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  1. #21

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    Quote Originally Posted by Hesperus View Post
    Many, many styles are worth bashing.

    words from a real expert of the martial arts.

    fiirst off you cant compare traditional Shotokan to MMA completely different animals.
    And after the reading the OP .I would think he would enjoy MMA more than Shotokan.
    Shotokan while I love it is not for everyone. It is not a complete style it is a stand up striking style that mostly does ippon kumite which translated means point sparring .
    And has no ground or grappling whatsoever. Yes we sweep we do take downs but there is no ground and pound and I hate to say it if a Shotokan fighter gets taken down by a BJJ person on the ground we are mince meat .
    Even kyokushin while more full contact perhaps with continous sparring IMHO has the same weakness no ground game .

    Like I said I love Shotokan and im in a modern Shotokan Dojo with alot of live training and hard sparring .Its still WKF type competitive training but the major weakness there is no ground game . Yeah we have practiced some wrestling but all that did made us realize us how much of a disadvantage we would be on the ground.

    So for a shotokan person definitely need to cross train .And I love Shotokan but it is what it is and for me it works
    But if you the OP want to really mix it up and want all around fighting Id have to say MMA.
    Move along citizen ,nothing to see here !!!!!

  2. #22

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    If an MMA gym incorporated into its training sessions a full contact 1-hit and stop session, would it improve its fighter's abilities to read movements and counter?

    I'm just curious if that's what could produce those abilities, or if it's just mostly Machida's talent.

  3. #23
    Hesperus's Avatar
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    You also can't compare Machida's Shotokan to most Shotokan in 'murrica.

    It's not what you call your style, it's not the strategies/concepts/techniques you espouse, it's how you train. And most Shotokan doesn't train at all like Machida Karate, and next to no Shotokan practitioners train the way Lyoto Machida does.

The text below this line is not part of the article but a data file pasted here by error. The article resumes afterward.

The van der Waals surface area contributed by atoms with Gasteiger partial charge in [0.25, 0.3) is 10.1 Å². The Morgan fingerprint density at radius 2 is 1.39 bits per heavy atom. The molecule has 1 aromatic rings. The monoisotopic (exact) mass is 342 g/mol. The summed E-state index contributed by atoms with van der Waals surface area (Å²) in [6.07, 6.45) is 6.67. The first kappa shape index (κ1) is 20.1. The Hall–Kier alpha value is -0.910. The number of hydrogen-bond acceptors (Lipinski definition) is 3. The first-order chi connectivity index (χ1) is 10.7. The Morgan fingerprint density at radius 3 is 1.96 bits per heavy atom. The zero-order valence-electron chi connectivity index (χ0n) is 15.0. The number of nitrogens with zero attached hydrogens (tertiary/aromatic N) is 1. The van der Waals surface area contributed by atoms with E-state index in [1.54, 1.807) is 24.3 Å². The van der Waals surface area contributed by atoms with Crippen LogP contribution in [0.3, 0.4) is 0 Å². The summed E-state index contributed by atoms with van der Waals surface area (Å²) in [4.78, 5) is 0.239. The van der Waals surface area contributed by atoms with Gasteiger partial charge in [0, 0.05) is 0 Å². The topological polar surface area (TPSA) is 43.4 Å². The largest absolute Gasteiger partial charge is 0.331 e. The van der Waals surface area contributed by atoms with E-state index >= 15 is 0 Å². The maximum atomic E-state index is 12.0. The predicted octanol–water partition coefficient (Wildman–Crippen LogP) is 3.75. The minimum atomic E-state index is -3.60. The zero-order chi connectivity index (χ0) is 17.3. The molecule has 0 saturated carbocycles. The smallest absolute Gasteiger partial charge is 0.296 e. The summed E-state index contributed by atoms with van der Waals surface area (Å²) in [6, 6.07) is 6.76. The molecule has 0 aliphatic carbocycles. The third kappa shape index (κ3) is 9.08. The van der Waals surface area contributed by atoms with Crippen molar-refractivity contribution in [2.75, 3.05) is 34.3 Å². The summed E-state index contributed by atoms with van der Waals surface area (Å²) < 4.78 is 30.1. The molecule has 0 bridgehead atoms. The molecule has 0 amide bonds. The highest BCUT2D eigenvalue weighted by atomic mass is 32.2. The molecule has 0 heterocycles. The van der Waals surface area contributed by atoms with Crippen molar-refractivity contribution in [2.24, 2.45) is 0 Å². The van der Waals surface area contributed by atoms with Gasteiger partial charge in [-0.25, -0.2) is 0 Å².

4. #24

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    Quote Originally Posted by Hesperus View Post
    You also can't compare Machida's Shotokan to most Shotokan in 'murrica.

    It's not what you call your style, it's not the strategies/concepts/techniques you espouse, it's how you train. And most Shotokan doesn't train at all like Machida Karate, and next to no Shotokan practitioners train the way Lyoto Machida does.

    while Machida has roots and training in Shotokan he is not a Shotokan fighter , to see That look on youtube and check out JKA or WKF videos. Machida while he is my favorite MMA fighter is a MMA fighter that uses his stand up to great advantage but he is MMA to the max.
    Move along citizen ,nothing to see here !!!!!

  5. #25
    Hesperus's Avatar
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    WTF does "MMA to the max" mean?

  6. #26
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    Quote Originally Posted by foxd View Post
    If an MMA gym incorporated into its training sessions a full contact 1-hit and stop session, would it improve its fighter's abilities to read movements and counter?

    I'm just curious if that's what could produce those abilities, or if it's just mostly Machida's talent.
    Yes it would, assuming you incorporated all the other drills that go along with it. Just like an mma class doesn't toss a bunch of untrained nubs into a cage, tell them the rules, and then let them wail on each other and crapple, in Shotokan there's a lot of work that goes into the minimizing of telegraphs, using feints to set up your opponent, and learning how to counter. If you actually planned to use techniques specifically from the system you'd also need to develop their type of footwork which isn't complex at all, but still takes practice.

    It really doesn't need to be stop/start pointsparring though. Shotokan isn't a ruleset as some people like to think, it's a strategy/method/perspective.

    On a related side note: